This was a very complicated process for the beginner machinist, like me. I won't bore you with the details of construction. This drive wheel will be mounted at the bottom of the frame to support and turn the wood ring lift that Gene built for me. I didn't build the wood ring because I don't work with wood, just metal. Besides the motor and thrust bearngs, everything you see here was made from scratch with a Lathe and Mill. I learned a lot! I wish I could say that I knew what I was doing and just did it, but the reality is that Bill helped me the whole way. I did do all of the work but Bill helped me with the process and what tools to use when, and why. I will probably get Bill's lathe, as he is 80 years old, but I would be much happier with a few more years of experience under him. Bill told me today that if I had to take this design to a machinist he would charge me $3000 to $4000 to complete everything you see in the photo above. Ouch. That wouldn't be a problem if your customer is going to pay for it, but how do you get a quote on something you are not sure of how to make yourself? My answer is to do it yourself. Piece by piece. To be fair I used several tools I had no idea existed, let alone how to use them. But now that I know....well...knowing is half the battle...
This is the wood ring that will lift the marbles to the top. The drive wheel runs clockwise, so this wood ring will rotate counter-clockwise. There is a small groove inside each of the holes to keep the marble from rolling out. I will need to make a mechanical lever that pushes the marbles out when they reach the top. The steel frame is made from 1/2" stainless steel square tubing ($80 per 20 ft) which is cut at 15 degrees. (30 degree total)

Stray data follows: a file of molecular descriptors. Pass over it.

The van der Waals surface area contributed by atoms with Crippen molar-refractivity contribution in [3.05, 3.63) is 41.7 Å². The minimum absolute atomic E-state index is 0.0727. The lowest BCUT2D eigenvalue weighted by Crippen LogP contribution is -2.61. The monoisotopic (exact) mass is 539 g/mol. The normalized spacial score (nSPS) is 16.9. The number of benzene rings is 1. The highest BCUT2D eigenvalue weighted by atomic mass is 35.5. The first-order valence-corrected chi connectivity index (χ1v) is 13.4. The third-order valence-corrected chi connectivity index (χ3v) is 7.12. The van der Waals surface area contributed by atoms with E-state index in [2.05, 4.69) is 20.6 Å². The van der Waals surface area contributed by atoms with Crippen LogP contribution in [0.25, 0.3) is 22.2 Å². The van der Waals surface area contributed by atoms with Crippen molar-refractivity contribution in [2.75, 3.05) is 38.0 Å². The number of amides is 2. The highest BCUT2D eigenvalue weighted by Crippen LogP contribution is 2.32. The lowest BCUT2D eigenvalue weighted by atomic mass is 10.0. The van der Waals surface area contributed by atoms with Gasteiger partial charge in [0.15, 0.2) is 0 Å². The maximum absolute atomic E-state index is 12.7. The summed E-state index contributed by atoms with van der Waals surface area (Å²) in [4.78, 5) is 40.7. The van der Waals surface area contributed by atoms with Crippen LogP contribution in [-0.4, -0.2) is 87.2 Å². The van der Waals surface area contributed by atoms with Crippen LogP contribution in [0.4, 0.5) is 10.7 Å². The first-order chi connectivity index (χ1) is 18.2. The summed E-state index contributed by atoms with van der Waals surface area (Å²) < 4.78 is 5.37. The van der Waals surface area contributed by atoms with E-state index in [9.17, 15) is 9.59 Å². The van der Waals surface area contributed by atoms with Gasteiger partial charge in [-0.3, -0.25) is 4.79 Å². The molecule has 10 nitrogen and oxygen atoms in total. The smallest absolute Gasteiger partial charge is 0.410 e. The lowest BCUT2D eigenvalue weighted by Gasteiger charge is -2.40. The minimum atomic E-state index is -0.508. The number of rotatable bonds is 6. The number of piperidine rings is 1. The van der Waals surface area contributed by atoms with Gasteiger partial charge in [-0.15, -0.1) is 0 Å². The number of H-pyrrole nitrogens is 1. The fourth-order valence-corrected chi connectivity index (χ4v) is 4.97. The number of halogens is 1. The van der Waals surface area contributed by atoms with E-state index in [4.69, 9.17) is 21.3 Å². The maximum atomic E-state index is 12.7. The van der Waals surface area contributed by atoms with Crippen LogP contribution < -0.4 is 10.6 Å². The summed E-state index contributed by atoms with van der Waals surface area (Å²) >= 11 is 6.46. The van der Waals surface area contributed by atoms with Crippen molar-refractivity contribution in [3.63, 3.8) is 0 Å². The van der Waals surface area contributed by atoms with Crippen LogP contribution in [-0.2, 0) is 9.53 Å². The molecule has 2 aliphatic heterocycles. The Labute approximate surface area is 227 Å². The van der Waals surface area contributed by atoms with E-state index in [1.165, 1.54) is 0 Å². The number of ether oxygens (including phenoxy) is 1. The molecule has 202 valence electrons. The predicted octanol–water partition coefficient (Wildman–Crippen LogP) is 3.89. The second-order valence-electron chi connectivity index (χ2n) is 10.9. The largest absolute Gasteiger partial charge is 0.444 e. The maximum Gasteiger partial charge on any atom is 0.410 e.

I bought a book "507 mechanical movements" very informative. With it I will be able to find just the right movement to get the marbles out. I will put a pin in the inside of the ring to actuate the arm that will push the marbles out, but first things first. This is the mock-up of what the frame will look like. Actually it is missing one more circle that will go to the left and intersect the other two rings, the last circle being smaller by at least half. This will give me framing to connect the two idler rollers to as well as the supports needed for the track and elements.
4 tracks total, should be very nice. Josh, the buyer, wants it to be elegant and quiet. I will have to pay special attention to the tipping arms, and anything else that makes noise.
I will post again soon as I get more done. Back to the shop!